Caution: The redaction can’t be undone. I strongly suggest that you save a copy of your document unredacted first, then do your redaction. That way if it turns out that you inadvertently redacted something, you can go back to the original copy.
To use the tool, you just go through your document, marking all text that you want redacted. Afterward, click the down arrow on the Mark button and have it redact the entire document. The redaction tool then goes through your entire document and replaces all marked text with black bars.
After you finish the redaction, the tool will suggest that you run Word’s metadata inspector, which is a good idea.
One other thing you’ll notice on the menu is a “Find and Mark” command. That lets you search the document for all instances of a string (a client’s name, for example), and have all of those instances marked for redaction automatically, eliminating the need to manually search.
The Replace tool from the Editing group of the Home tab can do more than replace “Jerry” with “Gerry.” It can actually be used to make some more-sophisticated replacements—for example, font elements. Maybe you mistakenly used superscript throughout your document and you meant it to be subscript.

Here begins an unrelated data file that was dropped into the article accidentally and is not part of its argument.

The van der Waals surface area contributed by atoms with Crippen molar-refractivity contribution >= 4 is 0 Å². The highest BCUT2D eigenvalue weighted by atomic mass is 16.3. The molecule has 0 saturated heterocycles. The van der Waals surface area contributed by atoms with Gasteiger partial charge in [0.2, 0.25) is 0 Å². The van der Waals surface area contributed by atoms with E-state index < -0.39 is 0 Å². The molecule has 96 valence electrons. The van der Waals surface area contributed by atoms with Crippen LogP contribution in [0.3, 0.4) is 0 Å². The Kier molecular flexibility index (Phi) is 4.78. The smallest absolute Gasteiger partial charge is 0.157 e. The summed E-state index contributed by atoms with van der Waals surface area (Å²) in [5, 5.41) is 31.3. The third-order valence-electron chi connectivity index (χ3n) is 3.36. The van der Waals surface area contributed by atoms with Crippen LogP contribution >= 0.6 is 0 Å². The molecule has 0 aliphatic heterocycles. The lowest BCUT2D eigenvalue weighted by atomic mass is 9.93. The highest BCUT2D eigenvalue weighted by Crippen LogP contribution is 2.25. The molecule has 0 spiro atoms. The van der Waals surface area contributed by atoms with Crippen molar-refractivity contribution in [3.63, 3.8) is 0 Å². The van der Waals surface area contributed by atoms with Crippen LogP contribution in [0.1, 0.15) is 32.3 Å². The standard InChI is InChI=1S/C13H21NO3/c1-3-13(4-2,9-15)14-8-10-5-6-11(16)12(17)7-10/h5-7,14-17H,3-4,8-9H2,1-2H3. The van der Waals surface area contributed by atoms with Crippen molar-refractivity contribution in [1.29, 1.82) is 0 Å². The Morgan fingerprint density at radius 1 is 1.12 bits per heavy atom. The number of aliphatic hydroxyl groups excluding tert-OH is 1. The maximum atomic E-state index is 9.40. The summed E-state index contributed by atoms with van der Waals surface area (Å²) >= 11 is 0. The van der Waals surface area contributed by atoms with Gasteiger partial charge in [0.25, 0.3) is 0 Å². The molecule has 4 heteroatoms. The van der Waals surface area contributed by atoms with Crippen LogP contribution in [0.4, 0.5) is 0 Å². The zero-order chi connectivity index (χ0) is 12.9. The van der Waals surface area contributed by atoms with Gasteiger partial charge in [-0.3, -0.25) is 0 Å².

Click Replace, then the Format button. Choose Font from the list that appears and select Superscript. Then click the Replace With field and go back to Format>Font. Select Subscript. Click OK and have it replace all.
Of course, to save time and hassles, it would be best to apply that superscript with a style. Then you just have to change the style from superscript to subscript to instantly fix it throughout the document.
Microsoft Word is one of those applications that you will spend a lot of time in. If you know the tricks, though, you can make that time as productive as possible.